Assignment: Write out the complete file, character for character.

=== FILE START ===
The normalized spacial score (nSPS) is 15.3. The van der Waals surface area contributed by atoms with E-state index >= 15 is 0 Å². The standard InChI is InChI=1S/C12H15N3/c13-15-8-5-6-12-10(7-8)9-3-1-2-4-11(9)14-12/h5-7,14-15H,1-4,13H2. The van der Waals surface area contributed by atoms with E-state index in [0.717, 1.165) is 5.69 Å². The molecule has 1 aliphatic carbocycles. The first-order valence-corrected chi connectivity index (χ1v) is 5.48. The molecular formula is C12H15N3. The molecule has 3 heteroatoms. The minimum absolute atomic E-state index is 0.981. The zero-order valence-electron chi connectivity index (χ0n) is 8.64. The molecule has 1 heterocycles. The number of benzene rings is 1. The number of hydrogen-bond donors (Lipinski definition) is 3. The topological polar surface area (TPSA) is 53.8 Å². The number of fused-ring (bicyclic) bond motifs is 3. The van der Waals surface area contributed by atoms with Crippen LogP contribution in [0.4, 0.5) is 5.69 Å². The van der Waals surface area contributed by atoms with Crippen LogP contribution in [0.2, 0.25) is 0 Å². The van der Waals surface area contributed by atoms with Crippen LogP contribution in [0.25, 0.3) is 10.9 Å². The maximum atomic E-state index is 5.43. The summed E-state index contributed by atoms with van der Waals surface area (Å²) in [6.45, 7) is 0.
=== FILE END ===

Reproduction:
The normalized spacial score (nSPS) is 15.3. The van der Waals surface area contributed by atoms with E-state index >= 15 is 0 Å². The standard InChI is InChI=1S/C12H15N3/c13-15-8-5-6-12-10(7-8)9-3-1-2-4-11(9)14-12/h5-7,14-15H,1-4,13H2. The van der Waals surface area contributed by atoms with E-state index in [0.717, 1.165) is 5.69 Å². The molecule has 1 aliphatic carbocycles. The first-order valence-corrected chi connectivity index (χ1v) is 5.48. The molecular formula is C12H15N3. The molecule has 3 heteroatoms. The minimum absolute atomic E-state index is 0.981. The zero-order valence-electron chi connectivity index (χ0n) is 8.64. The molecule has 1 heterocycles. The number of benzene rings is 1. The number of hydrogen-bond donors (Lipinski definition) is 3. The topological polar surface area (TPSA) is 53.8 Å². The number of fused-ring (bicyclic) bond motifs is 3. The van der Waals surface area contributed by atoms with Crippen LogP contribution in [0.4, 0.5) is 5.69 Å². The van der Waals surface area contributed by atoms with Crippen LogP contribution in [0.2, 0.25) is 0 Å². The van der Waals surface area contributed by atoms with Crippen LogP contribution in [0.25, 0.3) is 10.9 Å². The maximum atomic E-state index is 5.43. The summed E-state index contributed by atoms with van der Waals surface area (Å²) in [6.45, 7) is 0.